Rau rangatira mā, e kui mā, e koro mā, e huihui nei, tēnei aku mihi māhana ki a koutou.
Kia ora tātou katoa.
Distinguished guests, ladies and gentlemen, warm greetings to you all.
I specifically acknowledge: Race Relations Commissioner and guest speaker, Dame Susan Devoy; Charlotte Gendall, Kim Porthouse and Noreen McMahon and other members of the Wellington Down Syndrome Association executive, and Forde and Pam Clarke, parents of the late Frances Clarke - tēnā koutou katoa.
It is a great pleasure for David and me to welcome you all to Government House. I’m delighted to have the opportunity to host this very special ceremony.
One of the major components of my role as Governor-General is recognising the achievements of New Zealanders. It’s important to all of us that people who make a contribution to their community or who set themselves ambitious targets are congratulated for what they’ve achieved. It says something about who we are as people and the things we value.
Over the last few weeks I’ve had the pleasure of conferring honours on behalf of the Queen and I’ve also travelled to Christchurch to present awards to young people who had completed Duke of Edinburgh Hillary Gold, Queen’s Scouts, Queen’s Guides and St John Grand Prior Awards.
Like those ceremonies, the Frances Clarke Memorial Awards recognise special endeavour, effort and accomplishment on the part of the recipients. The five young people receiving their awards today have met goals, committed themselves to doing their best and made a real contribution at home, at school and at work.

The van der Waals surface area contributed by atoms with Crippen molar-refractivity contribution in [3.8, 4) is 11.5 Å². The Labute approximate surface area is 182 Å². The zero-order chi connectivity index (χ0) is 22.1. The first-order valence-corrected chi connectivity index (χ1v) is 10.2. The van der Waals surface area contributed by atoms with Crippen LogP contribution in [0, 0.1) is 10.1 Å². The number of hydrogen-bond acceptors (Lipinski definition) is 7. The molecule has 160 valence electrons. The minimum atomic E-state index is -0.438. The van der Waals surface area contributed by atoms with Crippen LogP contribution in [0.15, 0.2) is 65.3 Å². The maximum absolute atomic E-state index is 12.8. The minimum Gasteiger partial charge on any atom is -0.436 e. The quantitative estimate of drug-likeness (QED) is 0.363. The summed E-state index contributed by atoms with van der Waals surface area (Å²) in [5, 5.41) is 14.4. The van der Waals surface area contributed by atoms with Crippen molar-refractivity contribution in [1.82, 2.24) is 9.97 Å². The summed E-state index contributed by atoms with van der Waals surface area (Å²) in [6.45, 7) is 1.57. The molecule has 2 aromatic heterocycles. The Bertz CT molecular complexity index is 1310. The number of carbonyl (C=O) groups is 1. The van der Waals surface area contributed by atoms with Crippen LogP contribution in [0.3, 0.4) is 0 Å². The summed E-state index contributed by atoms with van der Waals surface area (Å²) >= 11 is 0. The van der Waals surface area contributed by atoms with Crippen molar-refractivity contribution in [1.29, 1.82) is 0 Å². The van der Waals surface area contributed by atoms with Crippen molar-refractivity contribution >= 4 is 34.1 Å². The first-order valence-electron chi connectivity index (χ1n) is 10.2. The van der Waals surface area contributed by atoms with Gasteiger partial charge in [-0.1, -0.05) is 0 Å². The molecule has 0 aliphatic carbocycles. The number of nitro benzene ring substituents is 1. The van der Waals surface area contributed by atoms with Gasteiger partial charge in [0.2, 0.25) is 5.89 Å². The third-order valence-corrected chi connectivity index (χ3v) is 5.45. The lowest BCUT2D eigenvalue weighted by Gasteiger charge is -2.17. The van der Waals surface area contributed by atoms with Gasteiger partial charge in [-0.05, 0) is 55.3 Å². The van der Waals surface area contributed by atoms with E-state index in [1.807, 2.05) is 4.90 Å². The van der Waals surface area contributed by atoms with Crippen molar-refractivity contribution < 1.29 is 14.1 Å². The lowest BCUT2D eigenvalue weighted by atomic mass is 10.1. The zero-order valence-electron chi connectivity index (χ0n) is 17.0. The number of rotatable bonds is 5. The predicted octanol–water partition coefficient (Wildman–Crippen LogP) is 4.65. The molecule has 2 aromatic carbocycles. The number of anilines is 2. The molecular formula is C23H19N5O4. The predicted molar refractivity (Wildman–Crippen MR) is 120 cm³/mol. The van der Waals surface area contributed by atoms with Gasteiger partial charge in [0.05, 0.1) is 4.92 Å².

To our recipients Pomare, Alice, Wade, Jacob and Ella. Your successes give us a greater understanding of what can be achieved by young people with Down Syndrome. Your attitude, spirit and ability to meet challenges offer a great example for others to follow. You have every reason to feel proud of what you have achieved so far and I’m sure there will be plenty more opportunities and experiences for you to explore in future.
All successful people have a team behind them who have helped them attain their goals. Each of our award recipients has family, friends, teachers, bosses and others who have offered support and encouragement along the way. Today we’re acknowledging their contribution and the part they have played in Pomare, Alice, Wade, Jacob and Ella’s achievements.
We’re also celebrating the work of Rose Kirkup and Nicholas Lane. Rose and Nicholas’s performing arts company “Everybody Cool Lives Here”, is a valuable artistic outlet for under-represented groups, including disabled people.
The company’s work challenges perceptions and gives disabled people, and others, the opportunity to be seen and heard in a new way. Rose and Nicholas – your commitment to inclusiveness and diversity has brought an exciting new dimension to performance theatre. Your passion for your work and gift of creative space for others has offered much to the Down Syndrome community.
Congratulations to all our award recipients today. I look forward to hearing more about your achievements later in the ceremony.
Kia ora huihui tātou katoa.